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Hazardous Waste Minimization Fact Sheet

Introduction

Waste minimization is a national policy specifically mandated by the U.S. Congress in an amendment to the national hazardous waste law, the Resources Conservation and Recovery Act (RCRA). Consistent with national and State policy, the University of Maryland Environmental, Safety and Health Management Policy states in principle that waste will be minimized through efficient and appropriate use of resources. The EPA has developed a decision hierarchy for waste management practices. This hierarchy includes the following elements in descending order in terms of desirability:

Pollution Prevention (i.e., source reduction)
Recycling
Treatment
Disposal

Waste minimization includes source reduction and environmentally sound recycling. Reducing the generation of hazardous wastes at the source, or recycling the wastes will benefit the University by reducing disposal costs and the environmental, health and safety liability associated with hazardous waste management. This fact sheet will provide University personnel with the elements of an effective waste minimization program.

Definitions

Source Reduction: Any practice which reduces the amount of any hazardous substance, pollutant or contaminant from entering any waste stream or otherwise be released to the environment prior to recycling, treatment or disposal.

Recycling: The use, reuse, or reclamation of waste.

Waste Minimization: Includes source reduction and environmentally sound recycling. It is preferable when possible to conduct recycling at on-site locations. Some recycling activities require a permit.

Applicable University Policy

  • University of Maryland Environmental, Safety and Health Management Policy
  • Hazardous and Regulated Procedures Manual.

Applicable Regulation

COMAR 26.13 - Disposal of Controlled Hazardous Substances

Summary of Requirements

The following provides an outline of the elements of an effective waste minimization program as defined by EPA guidance documents. The elements are general in nature and will need to be tailored to meet individual department needs.

  • Organizational Support: Waste minimization is a process of continual improvement. All individuals should be encouraged to identify opportunities for waste minimization in their daily activities. Departments are encouraged to consider the adoption of explicit goals for reducing the volume and toxicity of their waste streams and to commit to the implementation of recommendations where feasible. The designation of a waste minimization coordinator at the department level may be considered as a means to facilitate effective implementation, monitoring and evaluation of the program.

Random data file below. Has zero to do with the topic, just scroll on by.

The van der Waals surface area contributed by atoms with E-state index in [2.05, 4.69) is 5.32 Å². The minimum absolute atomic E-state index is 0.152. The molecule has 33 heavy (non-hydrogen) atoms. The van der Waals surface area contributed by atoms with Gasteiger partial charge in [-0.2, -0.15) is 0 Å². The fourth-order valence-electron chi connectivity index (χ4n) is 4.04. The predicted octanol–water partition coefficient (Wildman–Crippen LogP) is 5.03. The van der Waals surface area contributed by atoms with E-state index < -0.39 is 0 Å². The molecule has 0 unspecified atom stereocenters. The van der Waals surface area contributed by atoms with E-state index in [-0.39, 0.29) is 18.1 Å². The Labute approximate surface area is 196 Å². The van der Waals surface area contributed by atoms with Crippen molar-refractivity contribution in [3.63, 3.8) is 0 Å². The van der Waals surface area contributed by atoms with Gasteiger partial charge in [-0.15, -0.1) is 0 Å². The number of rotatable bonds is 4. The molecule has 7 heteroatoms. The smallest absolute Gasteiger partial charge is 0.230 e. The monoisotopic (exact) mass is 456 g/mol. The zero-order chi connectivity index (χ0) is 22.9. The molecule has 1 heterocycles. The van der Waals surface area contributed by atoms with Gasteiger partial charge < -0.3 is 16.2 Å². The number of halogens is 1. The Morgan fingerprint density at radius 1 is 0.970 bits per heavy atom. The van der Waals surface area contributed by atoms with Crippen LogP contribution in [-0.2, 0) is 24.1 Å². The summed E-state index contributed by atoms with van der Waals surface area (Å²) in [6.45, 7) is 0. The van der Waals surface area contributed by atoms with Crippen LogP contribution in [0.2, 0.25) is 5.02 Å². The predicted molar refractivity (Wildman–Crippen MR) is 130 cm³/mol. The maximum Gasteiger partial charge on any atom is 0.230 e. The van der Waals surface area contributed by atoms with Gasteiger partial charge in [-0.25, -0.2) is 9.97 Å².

• Characterization of Waste Generation, Cost Allocation and Waste Management Costs: One of the most effective and widely accepted methods for identifying opportunities for waste minimization is the "mass balance" approach. This approach utilizes purchasing and waste generation records to obtain rough approximation of chemical usage on the basis of an input-output model. Obviously, the more detailed the record (e.g., chemical by chemical balance on an individual process basis), the more useful this approach will be for identifying chemical consumption rates and waste generation data. This approach utilizes purchasing, inventory, usage, waste collection, waste packaging, waste shipment and billing data to develop a chemical life cycle model. This system promotes waste minimization by identifying chemical constituents and processes which represent high volume and high cost waste streams.

  • Periodic Waste Minimization Assessments: Departments may consider using the waste generation assessment report to identify opportunities for waste minimization. Waste minimization techniques include material substitution of less toxic substances, process alterations and recycling of virgin and used chemicals from process to process.

  • Training: Training in waste minimization procedures and techniques is a primary tool for the implementation of a waste minimization program. Personnel involved with hazardous waste generation activities are provided with waste minimization awareness training by the Department of Environmental Safety, Sustainability and Risk (ESSR) during hazardous waste training. Contact ESSR for additional training assistance.


 

Training

Training in waste minimization is recommended for all personnel who handle hazardous materials and generate hazardous waste. Training should include the benefits and techniques of implementing waste minimization.

Recordkeeping

Departments which generate hazardous waste are encouraged to document specific waste minimization activities and waste reductions. Waste tracking and inventory are the first steps in identifying waste minimization opportunities.

Written Program

It is recommended that departments develop and maintain a written waste minimization program tailored to each department's function and waste generation profiles.

University Resources

Department of Environmental Safety, Sustainability and Risk (301) 405-3960
ESSR Fax No.    (301) 314-9294
ESSR Website: https://essr.umd.edu
Campus Pollution Prevention and Waste Minimization Guidelines
Hazardous and Regulated Waste Procedures Manual
UMD Waste Disposal Guidelines Calendar

Written 2/00
Reviewed 4/05